Sensitisation to salt can be personal injury
The claimants, had developed platinum salt sensitisation due to the defendant employer’s breach of health and safety regulations and common law duty, claimed a cause of action for personal injury. Platinum salt sensitisation is, in itself, an asymptomatic condition but further exposure to chlorinated platinum salts is likely to cause someone with platinum salt sensitisation to develop an allergic reaction involving physical symptoms such as running eyes or nose, skin irritation, and bronchial problems.
Held: The claimants’ appeal was allowed. The claimants had suffered what counted as bodily damage sufficient to found and action for personal injury.
Held: A hidden and symptomless but non-negligible physical change was actionable: ‘ The physiological changes to the claimants’ bodies may not be as obviously harmful as, say, the loss of a limb, or asthma or dermatitis, but harmful they undoubtedly are. Cartledge establishes that the absence of symptoms does not prevent a condition amounting to actionable personal injury, and an acceptance of that is also implicit in the sun sensitivity example, in which the symptoms would only be felt upon exposure to sunshine, just as the symptoms here would only be felt upon exposure to platinum salts. What has happened to the claimants is that their bodily capacity for work has been impaired and they are therefore significantly worse off. They have, in my view, suffered actionable bodily damage, or personal injury, which, given its impact on their lives, is certainly more than negligible.’
Lady Black, with whom the other Justices of the Supreme Court agreed, said that, as well as the usual reference to pain, suffering and loss of amenity, personal injury has been considered to consist of a physical change which makes the claimant appreciably worse off in respect of his or her health or capability and as including an injury sustained to a person’s physical capacity of enjoying life. She concluded that what had happened to the claimants was that their bodily capacity for work had been impaired and, therefore, they were significantly worse off: they had suffered actual bodily damage, or personal injury, which, given its impact on their lives, was more than negligible.
Lady Hale, President, Lord Wilson, Lord Reed, Lady Black, Lord Lloyd-Jones
 UKSC 18,  ICR 715, (2018) 161 BMLR 1,  WLR(D) 182,  PIQR P12,  2 WLR 1109, UKSC 2016/0140
Bailii, Bailii Summary, WLRD, SC, SC Summary, SC Video Summary, SC 27 Nov 17 am, SC 27 Nov 17 pm, SC 28 Nov 17 am
England and Wales
At QBD – Greenway and Others v Johnson Matthey Plc QBD 26-Nov-2014
The five claimants had been employed by the defendant. Whilst at work, and in breach of Health an Safety regulations, they had been exposed to complex halogenated platinum salts, and now claimed a sensitisation to such salts. The defendant argued . .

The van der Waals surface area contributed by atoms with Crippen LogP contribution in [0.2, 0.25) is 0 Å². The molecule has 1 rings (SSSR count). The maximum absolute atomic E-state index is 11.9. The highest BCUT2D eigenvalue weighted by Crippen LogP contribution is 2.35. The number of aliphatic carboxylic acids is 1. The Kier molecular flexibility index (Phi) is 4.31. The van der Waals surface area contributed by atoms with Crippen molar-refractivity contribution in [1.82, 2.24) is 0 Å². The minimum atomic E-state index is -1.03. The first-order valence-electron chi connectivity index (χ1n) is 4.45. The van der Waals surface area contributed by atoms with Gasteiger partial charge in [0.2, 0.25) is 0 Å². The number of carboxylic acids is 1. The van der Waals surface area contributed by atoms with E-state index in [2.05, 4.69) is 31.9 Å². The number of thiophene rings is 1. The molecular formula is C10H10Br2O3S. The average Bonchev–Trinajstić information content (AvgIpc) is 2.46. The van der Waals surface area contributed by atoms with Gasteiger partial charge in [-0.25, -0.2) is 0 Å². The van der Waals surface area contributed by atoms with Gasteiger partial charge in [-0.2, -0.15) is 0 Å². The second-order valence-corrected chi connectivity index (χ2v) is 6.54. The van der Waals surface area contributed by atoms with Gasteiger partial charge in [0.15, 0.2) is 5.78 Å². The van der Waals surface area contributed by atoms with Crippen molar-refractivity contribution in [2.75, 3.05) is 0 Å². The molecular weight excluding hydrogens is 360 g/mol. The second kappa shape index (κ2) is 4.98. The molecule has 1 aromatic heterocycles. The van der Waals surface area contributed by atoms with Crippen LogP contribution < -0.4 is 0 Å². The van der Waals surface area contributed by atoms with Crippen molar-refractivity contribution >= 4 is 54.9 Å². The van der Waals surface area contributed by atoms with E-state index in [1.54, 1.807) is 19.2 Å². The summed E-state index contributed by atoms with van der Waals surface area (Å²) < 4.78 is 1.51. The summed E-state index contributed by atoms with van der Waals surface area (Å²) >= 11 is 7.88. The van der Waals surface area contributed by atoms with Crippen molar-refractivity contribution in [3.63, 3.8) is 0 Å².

At CA – Greenway and Others v Johnson Matthey Plc CA 28-Apr-2016
The claimants had been exposed to platinum salts while employed by the defendant company in breach of the employer’s duties in negligence and Health and Safety. Though they had suffered no symptoms, they claimed in damages. The employer said that no . .
Cited – Cartledge v E Jopling and Sons Ltd HL 1963
The plaintiffs were steel dressers who, in the course of their employment, had inhaled quantities of noxious dust which had caused them to suffer from pneumoconiosis. They issued proceedings on 1 October 1956 but were unable to show any breach of . .
Cited – Johnston v NEI International Combustion Ltd; Rothwell v Chemical and Insulating Co Ltd; similar HL 17-Oct-2007
The claimant sought damages for the development of neural plaques, having been exposed to asbestos while working for the defendant. The presence of such plaques were symptomless, and would not themselves cause other asbestos related disease, but . .
Cited – Fair v London and North Western Rly Co QBD 1869
In actions for personal injuries, the court is constantly required to form an estimate of chances and risks which cannot be determined with anything like precision; for example, the possibility that the injury will improve, or deteriorate, or the . .
Cited – Network Rail Infrastructure Ltd v Williams and Another CA 3-Jul-2018
Japanese Knotweed escape is nuisance
The defendant appealed against an order as to its liability in private nuisance for the escape of Japanese Knotweed from its land onto the land of the claimant neighbours. No physical damage to properties had yet been shown, but the reduction in . .
Cited – Paul and Another v The Royal Wolverhampton NHS Trust QBD 4-Jun-2020
Nervous shock – liability to third parties
The claimants witnessed the death of their father from a heart attack. They said that the defendant’s negligent treatment allowed the attack to take place. Difficult point of law about the circumstances in which a defendant who owes a duty of care . .
Lists of cited by and citing cases may be incomplete.
Negligence, Personal Injury
Updated: 02 November 2021; Ref: scu.608730